Students in Leeds and Metz learnt more than they bargained for during a translation assignment, reports CIOL Student Affiliate Adam Dewhirst
Reproduced from The Linguist 56/3
In November, eight of my fellow MA students and I were recruited as project managers for the second of three very exciting international translation projects that have taken place in the Centre for Translation Studies at the University of Leeds this year. These projects, which involved more than 10 language pairs, have given us the opportunity to gain valuable translation and project management experience while we are studying, and to familiarise ourselves with a wide range of computer-assisted translation (CAT) tools. When we volunteered for the role of project manager, I’m not sure any of us were aware of just how challenging and rewarding the next two weeks would be.
Our first task was to recruit 70 student translators for the project. Many were our colleagues on the MA in Applied Translation Studies at Leeds, but we were also able to work with 22 translators from the Université de Lorraine in Metz. This collaboration was possible thanks to the European Master’s in Translation (EMT) network, a partnership between the European Commission and more than 60 universities providing high-quality postgraduate courses in translation.1
Collaborating with our French colleagues was one of the highlights of the experience for me: it added to the project’s international and multilingual dimension, and allowed us to get to know translation students from a different university and country. A number of guest speakers at Leeds have suggested that our fellow translation students are our first professional network, and this project enabled us to start expanding that network overseas while we are still studying.
The role of the clients was taken by our excellent tutors, who dedicate lots of their time to make these projects possible. I think they also enjoy ensuring that we encounter additional challenges along the way, as we are likely to in our professional work in the future. For example, they sent extra files after we had already prepared the project and allocated work to each of the translators, meaning that we had to rethink and incorporate these new files into the workflow. Thanks to our tutors’ links with local and international NGOs (nongovernmental organisations), the translations produced in these projects often go on to be used online.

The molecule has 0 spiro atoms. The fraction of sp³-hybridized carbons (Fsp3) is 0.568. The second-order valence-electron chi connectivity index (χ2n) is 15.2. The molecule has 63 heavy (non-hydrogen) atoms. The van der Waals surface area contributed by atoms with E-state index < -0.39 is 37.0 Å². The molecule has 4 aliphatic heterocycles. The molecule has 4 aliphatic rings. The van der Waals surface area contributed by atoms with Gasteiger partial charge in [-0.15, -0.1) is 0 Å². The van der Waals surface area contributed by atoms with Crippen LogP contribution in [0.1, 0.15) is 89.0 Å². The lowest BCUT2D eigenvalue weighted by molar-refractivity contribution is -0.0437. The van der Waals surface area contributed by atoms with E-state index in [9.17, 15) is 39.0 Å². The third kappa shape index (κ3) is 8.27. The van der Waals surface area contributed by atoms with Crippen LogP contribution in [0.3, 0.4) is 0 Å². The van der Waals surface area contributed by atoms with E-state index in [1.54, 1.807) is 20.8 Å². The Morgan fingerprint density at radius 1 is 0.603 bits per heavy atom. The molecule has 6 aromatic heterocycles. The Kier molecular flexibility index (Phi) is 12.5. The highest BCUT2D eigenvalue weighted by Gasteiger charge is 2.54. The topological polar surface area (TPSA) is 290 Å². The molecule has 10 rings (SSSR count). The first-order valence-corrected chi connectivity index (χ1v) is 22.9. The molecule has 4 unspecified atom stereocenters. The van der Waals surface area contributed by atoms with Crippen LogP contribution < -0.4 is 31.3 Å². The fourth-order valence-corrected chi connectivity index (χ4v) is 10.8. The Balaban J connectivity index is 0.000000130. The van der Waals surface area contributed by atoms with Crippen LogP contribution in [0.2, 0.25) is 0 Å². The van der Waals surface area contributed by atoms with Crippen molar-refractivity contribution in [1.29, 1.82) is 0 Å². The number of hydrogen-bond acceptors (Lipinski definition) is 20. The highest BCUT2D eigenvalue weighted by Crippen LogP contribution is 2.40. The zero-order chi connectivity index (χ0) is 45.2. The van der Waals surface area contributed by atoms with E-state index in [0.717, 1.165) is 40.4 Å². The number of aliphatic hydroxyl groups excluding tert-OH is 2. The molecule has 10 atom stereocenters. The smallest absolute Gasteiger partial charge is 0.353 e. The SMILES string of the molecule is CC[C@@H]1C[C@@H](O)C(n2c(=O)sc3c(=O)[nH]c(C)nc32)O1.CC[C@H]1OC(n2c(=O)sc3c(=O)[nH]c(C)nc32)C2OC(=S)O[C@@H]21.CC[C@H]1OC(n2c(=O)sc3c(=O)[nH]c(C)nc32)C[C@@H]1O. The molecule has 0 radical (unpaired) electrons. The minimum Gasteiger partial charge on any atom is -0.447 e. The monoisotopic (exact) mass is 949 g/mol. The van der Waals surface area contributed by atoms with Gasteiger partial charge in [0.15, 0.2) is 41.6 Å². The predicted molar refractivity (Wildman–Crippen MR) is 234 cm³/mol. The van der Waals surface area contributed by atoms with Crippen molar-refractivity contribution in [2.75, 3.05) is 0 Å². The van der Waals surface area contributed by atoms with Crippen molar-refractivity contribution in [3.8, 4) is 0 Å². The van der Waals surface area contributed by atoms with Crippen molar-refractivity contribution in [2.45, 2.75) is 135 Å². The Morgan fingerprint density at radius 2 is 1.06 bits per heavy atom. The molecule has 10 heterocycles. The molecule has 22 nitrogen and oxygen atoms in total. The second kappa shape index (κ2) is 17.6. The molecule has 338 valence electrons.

While we were recruiting translators, we were also planning the project timeline and preparing the files. Each project manager was responsible for a team of eight translators in addition to all of the files for one or two language pairs. With the project taking place in two countries, we had to consider the slight time difference and the fact that we could only communicate with the translators in France by email.
As we had to allow time for revision, as well as translation, we had initially intended to use a waterfall workflow, in which one stage is completed before another one begins. However, when many of our translators returned their work early, we decided to start the revision stage ahead of schedule. This worked in our favour because we had given ourselves a very short turnaround time between the revisers’ deadline and our own deadline for delivery to the clients. By working together to process the revised translations and generate target files, we managed to complete our project on time.
As this project took place in the context of our module on CAT tools, technology played a central role, and also presented a number of challenges. At Leeds, we were using Déjà Vu X3 as our main tool, but in Metz they were using SDL Trados Studio 2015. As we had already learnt to use Studio at Leeds, this was a great opportunity to work with more than one CAT tool at the same time.
Instead of just preparing the files for these translators in Studio, we chose to base the project in Déjà Vu X3. One of the reasons for this was its ‘Divide & Dispatch’ function, which allowed us to quickly split files between a chosen number of translators, or into packages containing a specific number of words. The divided files could then be exported as XLIFFs, with which we could create new projects in Studio and send project packages to the translators in France.